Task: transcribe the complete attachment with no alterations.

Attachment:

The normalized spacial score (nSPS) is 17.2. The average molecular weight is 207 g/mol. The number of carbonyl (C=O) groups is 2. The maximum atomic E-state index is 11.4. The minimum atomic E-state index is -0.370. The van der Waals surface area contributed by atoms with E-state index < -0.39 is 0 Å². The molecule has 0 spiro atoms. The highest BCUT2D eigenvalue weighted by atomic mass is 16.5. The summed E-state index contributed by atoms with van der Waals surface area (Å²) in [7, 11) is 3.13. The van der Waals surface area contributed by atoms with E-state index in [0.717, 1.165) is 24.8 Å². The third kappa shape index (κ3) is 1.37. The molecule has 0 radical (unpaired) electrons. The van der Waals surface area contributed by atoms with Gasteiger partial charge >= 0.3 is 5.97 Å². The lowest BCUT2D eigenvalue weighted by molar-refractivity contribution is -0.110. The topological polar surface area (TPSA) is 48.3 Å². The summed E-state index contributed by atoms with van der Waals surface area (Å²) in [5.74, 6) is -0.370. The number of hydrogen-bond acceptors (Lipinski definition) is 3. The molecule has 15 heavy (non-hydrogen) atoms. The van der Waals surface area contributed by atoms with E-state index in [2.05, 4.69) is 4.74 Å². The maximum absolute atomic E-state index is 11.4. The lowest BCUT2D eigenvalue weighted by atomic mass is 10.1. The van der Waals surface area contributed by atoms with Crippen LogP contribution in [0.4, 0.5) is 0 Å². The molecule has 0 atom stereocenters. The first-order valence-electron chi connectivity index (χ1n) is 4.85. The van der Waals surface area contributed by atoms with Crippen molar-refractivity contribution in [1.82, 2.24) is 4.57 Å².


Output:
The normalized spacial score (nSPS) is 17.2. The average molecular weight is 207 g/mol. The number of carbonyl (C=O) groups is 2. The maximum atomic E-state index is 11.4. The minimum atomic E-state index is -0.370. The van der Waals surface area contributed by atoms with E-state index < -0.39 is 0 Å². The molecule has 0 spiro atoms. The highest BCUT2D eigenvalue weighted by atomic mass is 16.5. The summed E-state index contributed by atoms with van der Waals surface area (Å²) in [7, 11) is 3.13. The van der Waals surface area contributed by atoms with E-state index in [0.717, 1.165) is 24.8 Å². The third kappa shape index (κ3) is 1.37. The molecule has 0 radical (unpaired) electrons. The van der Waals surface area contributed by atoms with Gasteiger partial charge >= 0.3 is 5.97 Å². The lowest BCUT2D eigenvalue weighted by molar-refractivity contribution is -0.110. The topological polar surface area (TPSA) is 48.3 Å². The summed E-state index contributed by atoms with van der Waals surface area (Å²) in [5.74, 6) is -0.370. The number of hydrogen-bond acceptors (Lipinski definition) is 3. The molecule has 15 heavy (non-hydrogen) atoms. The van der Waals surface area contributed by atoms with E-state index in [2.05, 4.69) is 4.74 Å². The maximum absolute atomic E-state index is 11.4. The lowest BCUT2D eigenvalue weighted by atomic mass is 10.1. The van der Waals surface area contributed by atoms with Crippen LogP contribution in [0.4, 0.5) is 0 Å². The molecule has 0 atom stereocenters. The first-order valence-electron chi connectivity index (χ1n) is 4.85. The van der Waals surface area contributed by atoms with Crippen molar-refractivity contribution in [1.82, 2.24) is 4.57 Å².